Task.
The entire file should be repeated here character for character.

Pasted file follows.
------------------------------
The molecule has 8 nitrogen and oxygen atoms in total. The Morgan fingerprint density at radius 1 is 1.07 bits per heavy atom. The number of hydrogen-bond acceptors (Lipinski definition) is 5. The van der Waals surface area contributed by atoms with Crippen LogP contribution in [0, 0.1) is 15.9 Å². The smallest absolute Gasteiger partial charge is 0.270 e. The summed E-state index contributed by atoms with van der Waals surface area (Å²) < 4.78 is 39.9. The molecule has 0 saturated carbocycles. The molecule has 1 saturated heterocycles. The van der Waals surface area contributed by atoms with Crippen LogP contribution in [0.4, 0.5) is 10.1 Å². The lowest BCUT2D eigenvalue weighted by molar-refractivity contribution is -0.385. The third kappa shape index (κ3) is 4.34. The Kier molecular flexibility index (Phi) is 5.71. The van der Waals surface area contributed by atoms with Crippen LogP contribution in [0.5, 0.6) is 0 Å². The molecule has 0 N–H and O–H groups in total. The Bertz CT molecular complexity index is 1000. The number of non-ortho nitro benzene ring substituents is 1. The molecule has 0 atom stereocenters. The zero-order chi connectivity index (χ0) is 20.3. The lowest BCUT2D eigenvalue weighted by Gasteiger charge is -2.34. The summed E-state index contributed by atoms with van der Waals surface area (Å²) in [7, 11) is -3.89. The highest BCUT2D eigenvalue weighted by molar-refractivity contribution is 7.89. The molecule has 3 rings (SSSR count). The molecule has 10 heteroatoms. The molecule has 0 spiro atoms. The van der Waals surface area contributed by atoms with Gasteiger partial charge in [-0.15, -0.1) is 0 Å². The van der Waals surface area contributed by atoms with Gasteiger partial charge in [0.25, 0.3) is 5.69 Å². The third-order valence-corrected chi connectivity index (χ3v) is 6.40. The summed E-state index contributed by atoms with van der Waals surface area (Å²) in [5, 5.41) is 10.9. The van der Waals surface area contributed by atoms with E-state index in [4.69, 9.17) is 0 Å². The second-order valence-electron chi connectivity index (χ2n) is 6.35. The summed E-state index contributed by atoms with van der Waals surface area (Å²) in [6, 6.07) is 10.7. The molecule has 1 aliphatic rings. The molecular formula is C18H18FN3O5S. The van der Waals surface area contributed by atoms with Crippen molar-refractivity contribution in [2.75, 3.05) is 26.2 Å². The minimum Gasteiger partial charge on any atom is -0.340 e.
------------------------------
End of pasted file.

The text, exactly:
The molecule has 8 nitrogen and oxygen atoms in total. The Morgan fingerprint density at radius 1 is 1.07 bits per heavy atom. The number of hydrogen-bond acceptors (Lipinski definition) is 5. The van der Waals surface area contributed by atoms with Crippen LogP contribution in [0, 0.1) is 15.9 Å². The smallest absolute Gasteiger partial charge is 0.270 e. The summed E-state index contributed by atoms with van der Waals surface area (Å²) < 4.78 is 39.9. The molecule has 0 saturated carbocycles. The molecule has 1 saturated heterocycles. The van der Waals surface area contributed by atoms with Crippen LogP contribution in [0.4, 0.5) is 10.1 Å². The lowest BCUT2D eigenvalue weighted by molar-refractivity contribution is -0.385. The third kappa shape index (κ3) is 4.34. The Kier molecular flexibility index (Phi) is 5.71. The van der Waals surface area contributed by atoms with Crippen LogP contribution in [0.5, 0.6) is 0 Å². The molecule has 0 N–H and O–H groups in total. The Bertz CT molecular complexity index is 1000. The number of non-ortho nitro benzene ring substituents is 1. The molecule has 0 atom stereocenters. The zero-order chi connectivity index (χ0) is 20.3. The lowest BCUT2D eigenvalue weighted by Gasteiger charge is -2.34. The summed E-state index contributed by atoms with van der Waals surface area (Å²) in [7, 11) is -3.89. The highest BCUT2D eigenvalue weighted by molar-refractivity contribution is 7.89. The molecule has 3 rings (SSSR count). The molecule has 10 heteroatoms. The molecule has 0 spiro atoms. The van der Waals surface area contributed by atoms with Gasteiger partial charge in [-0.15, -0.1) is 0 Å². The van der Waals surface area contributed by atoms with Gasteiger partial charge in [0.25, 0.3) is 5.69 Å². The third-order valence-corrected chi connectivity index (χ3v) is 6.40. The summed E-state index contributed by atoms with van der Waals surface area (Å²) in [5, 5.41) is 10.9. The van der Waals surface area contributed by atoms with E-state index in [4.69, 9.17) is 0 Å². The second-order valence-electron chi connectivity index (χ2n) is 6.35. The summed E-state index contributed by atoms with van der Waals surface area (Å²) in [6, 6.07) is 10.7. The molecule has 1 aliphatic rings. The molecular formula is C18H18FN3O5S. The van der Waals surface area contributed by atoms with Crippen molar-refractivity contribution in [2.75, 3.05) is 26.2 Å². The minimum Gasteiger partial charge on any atom is -0.340 e.